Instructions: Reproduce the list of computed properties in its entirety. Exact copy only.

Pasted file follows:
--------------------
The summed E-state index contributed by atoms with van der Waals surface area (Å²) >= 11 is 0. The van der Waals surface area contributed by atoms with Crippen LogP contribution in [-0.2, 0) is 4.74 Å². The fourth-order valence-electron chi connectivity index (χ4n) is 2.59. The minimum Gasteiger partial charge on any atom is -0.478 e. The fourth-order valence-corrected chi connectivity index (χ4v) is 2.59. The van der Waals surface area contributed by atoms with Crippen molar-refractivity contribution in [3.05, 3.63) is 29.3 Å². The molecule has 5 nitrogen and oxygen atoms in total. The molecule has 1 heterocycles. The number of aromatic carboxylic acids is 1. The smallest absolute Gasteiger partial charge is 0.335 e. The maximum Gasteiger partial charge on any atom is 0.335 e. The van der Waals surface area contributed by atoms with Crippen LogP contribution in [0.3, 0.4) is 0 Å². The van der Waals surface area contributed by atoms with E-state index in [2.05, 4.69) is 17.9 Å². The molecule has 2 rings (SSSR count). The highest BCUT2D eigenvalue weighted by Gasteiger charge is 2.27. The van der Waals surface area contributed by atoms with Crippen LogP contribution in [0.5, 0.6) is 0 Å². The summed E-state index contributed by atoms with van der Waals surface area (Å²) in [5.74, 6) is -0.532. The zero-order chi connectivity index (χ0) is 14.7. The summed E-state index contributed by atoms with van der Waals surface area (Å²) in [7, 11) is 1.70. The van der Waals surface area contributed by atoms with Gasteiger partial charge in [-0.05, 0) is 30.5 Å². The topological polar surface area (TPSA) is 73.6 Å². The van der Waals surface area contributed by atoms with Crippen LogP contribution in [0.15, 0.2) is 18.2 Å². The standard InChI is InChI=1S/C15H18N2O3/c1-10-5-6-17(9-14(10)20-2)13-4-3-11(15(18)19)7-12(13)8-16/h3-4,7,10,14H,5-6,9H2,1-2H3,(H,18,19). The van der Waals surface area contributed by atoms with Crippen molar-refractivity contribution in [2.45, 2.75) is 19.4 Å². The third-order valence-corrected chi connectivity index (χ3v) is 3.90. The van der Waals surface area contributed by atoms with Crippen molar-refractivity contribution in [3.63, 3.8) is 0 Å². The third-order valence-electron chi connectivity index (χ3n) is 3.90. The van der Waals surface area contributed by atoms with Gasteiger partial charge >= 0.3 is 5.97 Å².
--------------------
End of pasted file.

The summed E-state index contributed by atoms with van der Waals surface area (Å²) >= 11 is 0. The van der Waals surface area contributed by atoms with Crippen LogP contribution in [-0.2, 0) is 4.74 Å². The fourth-order valence-electron chi connectivity index (χ4n) is 2.59. The minimum Gasteiger partial charge on any atom is -0.478 e. The fourth-order valence-corrected chi connectivity index (χ4v) is 2.59. The van der Waals surface area contributed by atoms with Crippen molar-refractivity contribution in [3.05, 3.63) is 29.3 Å². The molecule has 5 nitrogen and oxygen atoms in total. The molecule has 1 heterocycles. The number of aromatic carboxylic acids is 1. The smallest absolute Gasteiger partial charge is 0.335 e. The maximum Gasteiger partial charge on any atom is 0.335 e. The van der Waals surface area contributed by atoms with Crippen LogP contribution in [0.3, 0.4) is 0 Å². The van der Waals surface area contributed by atoms with E-state index in [2.05, 4.69) is 17.9 Å². The molecule has 2 rings (SSSR count). The highest BCUT2D eigenvalue weighted by Gasteiger charge is 2.27. The van der Waals surface area contributed by atoms with Crippen LogP contribution in [0.5, 0.6) is 0 Å². The summed E-state index contributed by atoms with van der Waals surface area (Å²) in [5.74, 6) is -0.532. The zero-order chi connectivity index (χ0) is 14.7. The summed E-state index contributed by atoms with van der Waals surface area (Å²) in [7, 11) is 1.70. The van der Waals surface area contributed by atoms with Gasteiger partial charge in [-0.05, 0) is 30.5 Å². The topological polar surface area (TPSA) is 73.6 Å². The van der Waals surface area contributed by atoms with Crippen LogP contribution in [0.15, 0.2) is 18.2 Å². The standard InChI is InChI=1S/C15H18N2O3/c1-10-5-6-17(9-14(10)20-2)13-4-3-11(15(18)19)7-12(13)8-16/h3-4,7,10,14H,5-6,9H2,1-2H3,(H,18,19). The van der Waals surface area contributed by atoms with Crippen molar-refractivity contribution in [2.45, 2.75) is 19.4 Å². The third-order valence-corrected chi connectivity index (χ3v) is 3.90. The van der Waals surface area contributed by atoms with Crippen molar-refractivity contribution in [3.63, 3.8) is 0 Å². The third-order valence-electron chi connectivity index (χ3n) is 3.90. The van der Waals surface area contributed by atoms with Gasteiger partial charge >= 0.3 is 5.97 Å².